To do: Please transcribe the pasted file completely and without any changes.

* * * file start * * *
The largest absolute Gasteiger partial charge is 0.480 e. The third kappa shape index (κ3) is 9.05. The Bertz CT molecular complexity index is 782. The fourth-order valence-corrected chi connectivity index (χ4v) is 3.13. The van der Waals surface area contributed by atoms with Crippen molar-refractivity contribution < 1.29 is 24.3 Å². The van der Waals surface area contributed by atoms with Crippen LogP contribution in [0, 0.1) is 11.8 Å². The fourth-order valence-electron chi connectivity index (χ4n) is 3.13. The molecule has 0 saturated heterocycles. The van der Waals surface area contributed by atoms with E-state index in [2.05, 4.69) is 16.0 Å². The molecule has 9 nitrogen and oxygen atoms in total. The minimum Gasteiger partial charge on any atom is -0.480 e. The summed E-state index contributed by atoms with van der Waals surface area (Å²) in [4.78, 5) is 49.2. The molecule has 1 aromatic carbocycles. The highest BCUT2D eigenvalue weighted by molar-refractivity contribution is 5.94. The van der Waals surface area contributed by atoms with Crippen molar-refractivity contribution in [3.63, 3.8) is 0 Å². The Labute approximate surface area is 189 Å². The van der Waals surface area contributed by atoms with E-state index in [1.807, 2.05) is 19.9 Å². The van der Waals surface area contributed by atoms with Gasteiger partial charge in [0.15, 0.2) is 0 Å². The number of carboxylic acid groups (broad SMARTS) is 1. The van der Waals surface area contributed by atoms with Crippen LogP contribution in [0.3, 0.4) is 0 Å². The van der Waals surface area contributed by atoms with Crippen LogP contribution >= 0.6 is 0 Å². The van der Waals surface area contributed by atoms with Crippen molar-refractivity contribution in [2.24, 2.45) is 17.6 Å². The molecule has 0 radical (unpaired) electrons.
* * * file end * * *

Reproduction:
The largest absolute Gasteiger partial charge is 0.480 e. The third kappa shape index (κ3) is 9.05. The Bertz CT molecular complexity index is 782. The fourth-order valence-corrected chi connectivity index (χ4v) is 3.13. The van der Waals surface area contributed by atoms with Crippen molar-refractivity contribution < 1.29 is 24.3 Å². The van der Waals surface area contributed by atoms with Crippen LogP contribution in [0, 0.1) is 11.8 Å². The fourth-order valence-electron chi connectivity index (χ4n) is 3.13. The molecule has 0 saturated heterocycles. The van der Waals surface area contributed by atoms with E-state index in [2.05, 4.69) is 16.0 Å². The molecule has 9 nitrogen and oxygen atoms in total. The minimum Gasteiger partial charge on any atom is -0.480 e. The summed E-state index contributed by atoms with van der Waals surface area (Å²) in [4.78, 5) is 49.2. The molecule has 1 aromatic carbocycles. The highest BCUT2D eigenvalue weighted by molar-refractivity contribution is 5.94. The van der Waals surface area contributed by atoms with Crippen molar-refractivity contribution in [3.63, 3.8) is 0 Å². The Labute approximate surface area is 189 Å². The van der Waals surface area contributed by atoms with E-state index in [1.807, 2.05) is 19.9 Å². The van der Waals surface area contributed by atoms with Gasteiger partial charge in [0.15, 0.2) is 0 Å². The number of carboxylic acid groups (broad SMARTS) is 1. The van der Waals surface area contributed by atoms with Crippen LogP contribution in [0.3, 0.4) is 0 Å². The van der Waals surface area contributed by atoms with Crippen LogP contribution >= 0.6 is 0 Å². The van der Waals surface area contributed by atoms with Crippen molar-refractivity contribution in [2.24, 2.45) is 17.6 Å². The molecule has 0 radical (unpaired) electrons.